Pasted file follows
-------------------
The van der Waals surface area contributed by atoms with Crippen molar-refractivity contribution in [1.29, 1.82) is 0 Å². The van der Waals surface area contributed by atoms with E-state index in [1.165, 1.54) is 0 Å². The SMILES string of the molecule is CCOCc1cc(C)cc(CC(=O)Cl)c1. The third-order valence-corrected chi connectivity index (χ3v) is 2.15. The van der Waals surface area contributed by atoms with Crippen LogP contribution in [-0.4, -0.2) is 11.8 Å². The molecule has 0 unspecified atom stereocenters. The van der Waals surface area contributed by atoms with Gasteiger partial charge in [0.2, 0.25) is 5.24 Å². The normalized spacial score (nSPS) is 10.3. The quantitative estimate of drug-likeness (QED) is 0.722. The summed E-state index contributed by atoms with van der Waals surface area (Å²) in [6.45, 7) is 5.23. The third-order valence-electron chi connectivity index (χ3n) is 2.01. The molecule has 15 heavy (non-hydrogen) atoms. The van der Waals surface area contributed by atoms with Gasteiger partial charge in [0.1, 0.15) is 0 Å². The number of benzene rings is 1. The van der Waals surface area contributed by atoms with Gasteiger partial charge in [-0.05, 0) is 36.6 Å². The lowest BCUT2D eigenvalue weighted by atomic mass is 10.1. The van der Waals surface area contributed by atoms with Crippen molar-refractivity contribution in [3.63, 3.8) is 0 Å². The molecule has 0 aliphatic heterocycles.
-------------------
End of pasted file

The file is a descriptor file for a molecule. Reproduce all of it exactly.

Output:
The van der Waals surface area contributed by atoms with Crippen molar-refractivity contribution in [1.29, 1.82) is 0 Å². The van der Waals surface area contributed by atoms with E-state index in [1.165, 1.54) is 0 Å². The SMILES string of the molecule is CCOCc1cc(C)cc(CC(=O)Cl)c1. The third-order valence-corrected chi connectivity index (χ3v) is 2.15. The van der Waals surface area contributed by atoms with Crippen LogP contribution in [-0.4, -0.2) is 11.8 Å². The molecule has 0 unspecified atom stereocenters. The van der Waals surface area contributed by atoms with Gasteiger partial charge in [0.2, 0.25) is 5.24 Å². The normalized spacial score (nSPS) is 10.3. The quantitative estimate of drug-likeness (QED) is 0.722. The summed E-state index contributed by atoms with van der Waals surface area (Å²) in [6.45, 7) is 5.23. The third-order valence-electron chi connectivity index (χ3n) is 2.01. The molecule has 15 heavy (non-hydrogen) atoms. The van der Waals surface area contributed by atoms with Gasteiger partial charge in [0.1, 0.15) is 0 Å². The number of benzene rings is 1. The van der Waals surface area contributed by atoms with Gasteiger partial charge in [-0.05, 0) is 36.6 Å². The lowest BCUT2D eigenvalue weighted by atomic mass is 10.1. The van der Waals surface area contributed by atoms with Crippen molar-refractivity contribution in [3.63, 3.8) is 0 Å². The molecule has 0 aliphatic heterocycles.